The era when food trucks were called roach coaches and served low-quality food is long gone. Today’s food trucks offer delicious gourmet cuisines, interesting ethnic fares, and impressively creative specialties. And the best part is that they can roll up just about anywhere, anytime. Here’s a sampling of a few you’ll find at most of these events:
Still Rollin creates wildly different, fusion-flavored egg rolls. Employees roll up almost anything in pursuit of amazing flavor combinations. Like it spicy? Try Ando Mando’s buffalo mac roll! Stillrollinfoodtruck.com
Battle Born Nobody does meat sandwiches better. Its mouthwatering specialty is slow-cooked tri-tip in sandwiches, chili, and even nachos. Yum! Battleborntruck.com
Codfather cooks up great fish dishes. Don’t miss its fabulous shrimp tacos, marinated in tequila and served with a delicious sauce. Also try the corn fritters with chipotle honey drizzle. Codfatherreno.com
Nom Eats offers deliciously inspired vegan burritos, tacos, and sandwiches. Be sure to try the Philly cheez steak (no animal products are used) burrito or Cali burrito. Renonomeats.com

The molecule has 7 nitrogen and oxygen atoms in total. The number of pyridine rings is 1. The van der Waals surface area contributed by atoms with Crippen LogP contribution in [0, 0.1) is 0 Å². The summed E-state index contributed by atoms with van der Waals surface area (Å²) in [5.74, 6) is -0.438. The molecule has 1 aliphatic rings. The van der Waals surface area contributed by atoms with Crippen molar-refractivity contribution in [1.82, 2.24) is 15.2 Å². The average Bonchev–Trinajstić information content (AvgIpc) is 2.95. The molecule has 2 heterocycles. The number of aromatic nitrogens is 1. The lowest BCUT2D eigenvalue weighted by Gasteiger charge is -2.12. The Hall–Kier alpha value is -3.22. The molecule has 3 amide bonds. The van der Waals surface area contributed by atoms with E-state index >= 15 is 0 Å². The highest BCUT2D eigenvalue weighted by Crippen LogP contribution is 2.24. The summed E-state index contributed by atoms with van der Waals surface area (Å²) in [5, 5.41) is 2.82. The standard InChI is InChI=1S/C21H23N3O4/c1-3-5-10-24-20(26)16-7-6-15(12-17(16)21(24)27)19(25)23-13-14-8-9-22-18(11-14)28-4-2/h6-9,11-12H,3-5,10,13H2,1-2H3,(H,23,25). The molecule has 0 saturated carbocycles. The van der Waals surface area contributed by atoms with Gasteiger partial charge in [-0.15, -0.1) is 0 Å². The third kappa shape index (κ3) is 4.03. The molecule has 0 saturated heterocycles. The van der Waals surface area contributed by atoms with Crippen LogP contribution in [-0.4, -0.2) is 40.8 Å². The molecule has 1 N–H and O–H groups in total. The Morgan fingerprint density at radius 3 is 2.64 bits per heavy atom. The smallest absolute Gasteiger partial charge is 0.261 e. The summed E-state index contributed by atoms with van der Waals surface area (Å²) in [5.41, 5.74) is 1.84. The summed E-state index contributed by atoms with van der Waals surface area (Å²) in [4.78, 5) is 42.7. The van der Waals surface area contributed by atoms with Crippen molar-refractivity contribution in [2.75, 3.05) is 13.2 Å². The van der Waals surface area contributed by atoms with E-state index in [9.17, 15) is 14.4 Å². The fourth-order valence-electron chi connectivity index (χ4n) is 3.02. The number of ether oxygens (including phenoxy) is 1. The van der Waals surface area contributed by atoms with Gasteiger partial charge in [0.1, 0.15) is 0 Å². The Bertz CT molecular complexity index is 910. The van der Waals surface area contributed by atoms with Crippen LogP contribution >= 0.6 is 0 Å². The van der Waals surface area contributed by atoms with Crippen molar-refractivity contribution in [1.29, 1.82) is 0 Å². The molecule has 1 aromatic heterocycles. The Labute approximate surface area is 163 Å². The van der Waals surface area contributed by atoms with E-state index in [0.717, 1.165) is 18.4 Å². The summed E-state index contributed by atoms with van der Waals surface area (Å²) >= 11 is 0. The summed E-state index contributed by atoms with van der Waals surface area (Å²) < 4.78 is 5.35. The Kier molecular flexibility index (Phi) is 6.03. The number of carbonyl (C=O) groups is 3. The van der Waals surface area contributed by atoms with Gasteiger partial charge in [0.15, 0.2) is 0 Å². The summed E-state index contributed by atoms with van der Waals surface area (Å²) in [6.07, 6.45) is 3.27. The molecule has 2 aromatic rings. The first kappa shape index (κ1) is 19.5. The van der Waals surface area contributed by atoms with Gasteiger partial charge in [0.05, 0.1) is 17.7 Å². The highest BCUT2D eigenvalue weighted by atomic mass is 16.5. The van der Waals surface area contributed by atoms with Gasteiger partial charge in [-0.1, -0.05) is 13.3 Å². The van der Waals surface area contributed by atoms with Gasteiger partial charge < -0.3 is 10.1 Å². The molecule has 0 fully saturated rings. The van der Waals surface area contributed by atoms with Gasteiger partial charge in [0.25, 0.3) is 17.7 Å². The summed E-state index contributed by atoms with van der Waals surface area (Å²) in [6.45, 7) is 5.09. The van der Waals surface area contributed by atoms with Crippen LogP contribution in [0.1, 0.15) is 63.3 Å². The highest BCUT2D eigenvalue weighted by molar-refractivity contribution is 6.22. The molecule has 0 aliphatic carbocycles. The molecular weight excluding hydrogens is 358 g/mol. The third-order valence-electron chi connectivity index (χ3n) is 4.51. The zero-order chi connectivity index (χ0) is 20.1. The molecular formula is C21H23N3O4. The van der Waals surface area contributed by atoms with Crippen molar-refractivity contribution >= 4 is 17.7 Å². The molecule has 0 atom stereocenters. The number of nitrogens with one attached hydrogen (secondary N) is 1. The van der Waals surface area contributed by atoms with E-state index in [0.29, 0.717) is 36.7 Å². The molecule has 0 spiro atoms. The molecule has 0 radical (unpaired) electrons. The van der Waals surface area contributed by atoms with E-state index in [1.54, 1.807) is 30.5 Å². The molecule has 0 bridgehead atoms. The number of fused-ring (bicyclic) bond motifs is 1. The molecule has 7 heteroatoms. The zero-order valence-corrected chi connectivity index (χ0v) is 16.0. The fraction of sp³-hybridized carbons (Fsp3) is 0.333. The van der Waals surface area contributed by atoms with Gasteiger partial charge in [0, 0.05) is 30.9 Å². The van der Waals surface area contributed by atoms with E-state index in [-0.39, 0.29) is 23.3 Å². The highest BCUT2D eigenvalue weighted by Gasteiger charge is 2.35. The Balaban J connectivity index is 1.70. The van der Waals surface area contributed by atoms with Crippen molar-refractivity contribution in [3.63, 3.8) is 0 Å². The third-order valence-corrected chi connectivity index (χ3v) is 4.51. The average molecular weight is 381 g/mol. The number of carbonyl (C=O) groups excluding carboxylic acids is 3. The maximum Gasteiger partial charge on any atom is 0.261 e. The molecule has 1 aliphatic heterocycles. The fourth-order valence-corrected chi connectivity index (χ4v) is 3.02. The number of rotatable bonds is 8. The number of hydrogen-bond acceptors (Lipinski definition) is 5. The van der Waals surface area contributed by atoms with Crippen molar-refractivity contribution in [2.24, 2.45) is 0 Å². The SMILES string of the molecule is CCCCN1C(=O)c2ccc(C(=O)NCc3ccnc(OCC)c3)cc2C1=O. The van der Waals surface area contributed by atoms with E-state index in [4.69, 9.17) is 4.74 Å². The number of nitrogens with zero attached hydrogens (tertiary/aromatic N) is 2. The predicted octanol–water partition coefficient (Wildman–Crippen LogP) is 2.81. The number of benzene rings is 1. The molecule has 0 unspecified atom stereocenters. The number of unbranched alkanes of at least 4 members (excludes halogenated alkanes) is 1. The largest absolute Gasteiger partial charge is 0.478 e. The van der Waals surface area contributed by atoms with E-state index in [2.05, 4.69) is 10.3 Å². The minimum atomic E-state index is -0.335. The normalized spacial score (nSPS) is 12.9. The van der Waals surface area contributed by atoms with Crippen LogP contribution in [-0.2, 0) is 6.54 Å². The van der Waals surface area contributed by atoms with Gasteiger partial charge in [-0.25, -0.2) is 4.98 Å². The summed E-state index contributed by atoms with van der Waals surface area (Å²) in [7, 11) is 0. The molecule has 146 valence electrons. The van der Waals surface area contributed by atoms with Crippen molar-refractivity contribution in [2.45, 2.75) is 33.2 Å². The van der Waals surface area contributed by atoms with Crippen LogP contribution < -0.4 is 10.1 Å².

Food Evolution (an affiliate of Sushi Pier), brought to you by the owners of Sushi Pier in Reno, presents the interesting combination of Mexican-Asian-fusion sushi. Expect the unexpected from this delicious marriage of flavors. Foodevolutionreno.com
The Soul From Seoul features authentic Korean barbecue — the barbecue pork and kimchi get rave reviews from customers. For details, call 775-685-8202 or find The Soul From Seoul Food Trailer on Facebook.
Winey Munkies serves up ingenious creations: wine ice cream, wine sorbet, and wine floats. Lick your liquor? Why not? For details, call 775-440-1295 or visit Wineymunkies.com.
Intrigued as she is by all of these, writer Barbara Twitchell confesses, unapologetically, that she’s going to head straight for that wine sorbet!